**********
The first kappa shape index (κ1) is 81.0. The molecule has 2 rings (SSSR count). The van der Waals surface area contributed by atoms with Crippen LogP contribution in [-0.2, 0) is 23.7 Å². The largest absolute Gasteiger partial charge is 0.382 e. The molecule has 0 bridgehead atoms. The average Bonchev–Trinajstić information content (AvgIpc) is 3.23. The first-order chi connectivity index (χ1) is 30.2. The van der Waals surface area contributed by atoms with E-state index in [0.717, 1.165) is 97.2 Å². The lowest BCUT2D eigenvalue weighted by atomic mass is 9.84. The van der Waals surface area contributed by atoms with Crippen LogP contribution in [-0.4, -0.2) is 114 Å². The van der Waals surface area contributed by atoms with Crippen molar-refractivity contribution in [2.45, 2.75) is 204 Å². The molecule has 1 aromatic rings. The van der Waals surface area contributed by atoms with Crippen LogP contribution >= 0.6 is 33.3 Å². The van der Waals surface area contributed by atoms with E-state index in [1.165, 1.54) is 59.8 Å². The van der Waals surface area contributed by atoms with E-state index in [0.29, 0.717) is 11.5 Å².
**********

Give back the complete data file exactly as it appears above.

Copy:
The first kappa shape index (κ1) is 81.0. The molecule has 2 rings (SSSR count). The van der Waals surface area contributed by atoms with Crippen LogP contribution in [-0.2, 0) is 23.7 Å². The largest absolute Gasteiger partial charge is 0.382 e. The molecule has 0 bridgehead atoms. The average Bonchev–Trinajstić information content (AvgIpc) is 3.23. The first-order chi connectivity index (χ1) is 30.2. The van der Waals surface area contributed by atoms with E-state index in [0.717, 1.165) is 97.2 Å². The lowest BCUT2D eigenvalue weighted by atomic mass is 9.84. The van der Waals surface area contributed by atoms with Crippen LogP contribution in [-0.4, -0.2) is 114 Å². The van der Waals surface area contributed by atoms with Crippen molar-refractivity contribution in [2.45, 2.75) is 204 Å². The molecule has 1 aromatic rings. The van der Waals surface area contributed by atoms with Crippen LogP contribution >= 0.6 is 33.3 Å². The van der Waals surface area contributed by atoms with E-state index in [1.165, 1.54) is 59.8 Å². The van der Waals surface area contributed by atoms with E-state index in [0.29, 0.717) is 11.5 Å².